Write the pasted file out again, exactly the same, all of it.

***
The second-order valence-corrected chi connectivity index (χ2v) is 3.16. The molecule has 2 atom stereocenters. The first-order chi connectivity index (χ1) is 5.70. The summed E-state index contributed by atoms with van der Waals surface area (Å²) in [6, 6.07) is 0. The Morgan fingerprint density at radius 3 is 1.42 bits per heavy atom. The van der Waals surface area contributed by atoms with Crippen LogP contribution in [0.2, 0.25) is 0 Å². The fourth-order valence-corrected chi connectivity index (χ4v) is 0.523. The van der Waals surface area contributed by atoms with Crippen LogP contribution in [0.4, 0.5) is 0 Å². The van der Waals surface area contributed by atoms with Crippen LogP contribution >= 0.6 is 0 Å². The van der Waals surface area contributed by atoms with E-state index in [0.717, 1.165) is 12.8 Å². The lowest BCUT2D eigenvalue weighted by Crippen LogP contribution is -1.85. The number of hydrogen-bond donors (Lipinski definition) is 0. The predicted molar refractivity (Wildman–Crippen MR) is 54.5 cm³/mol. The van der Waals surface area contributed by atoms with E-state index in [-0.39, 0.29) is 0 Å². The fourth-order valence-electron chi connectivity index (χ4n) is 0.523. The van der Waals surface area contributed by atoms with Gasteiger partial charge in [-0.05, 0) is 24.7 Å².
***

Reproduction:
The second-order valence-corrected chi connectivity index (χ2v) is 3.16. The molecule has 2 atom stereocenters. The first-order chi connectivity index (χ1) is 5.70. The summed E-state index contributed by atoms with van der Waals surface area (Å²) in [6, 6.07) is 0. The Morgan fingerprint density at radius 3 is 1.42 bits per heavy atom. The van der Waals surface area contributed by atoms with Crippen LogP contribution in [0.2, 0.25) is 0 Å². The fourth-order valence-corrected chi connectivity index (χ4v) is 0.523. The van der Waals surface area contributed by atoms with Crippen LogP contribution in [0.4, 0.5) is 0 Å². The van der Waals surface area contributed by atoms with Crippen LogP contribution >= 0.6 is 0 Å². The van der Waals surface area contributed by atoms with E-state index in [0.717, 1.165) is 12.8 Å². The lowest BCUT2D eigenvalue weighted by Crippen LogP contribution is -1.85. The number of hydrogen-bond donors (Lipinski definition) is 0. The predicted molar refractivity (Wildman–Crippen MR) is 54.5 cm³/mol. The van der Waals surface area contributed by atoms with E-state index in [-0.39, 0.29) is 0 Å². The fourth-order valence-electron chi connectivity index (χ4n) is 0.523. The van der Waals surface area contributed by atoms with Gasteiger partial charge in [-0.05, 0) is 24.7 Å².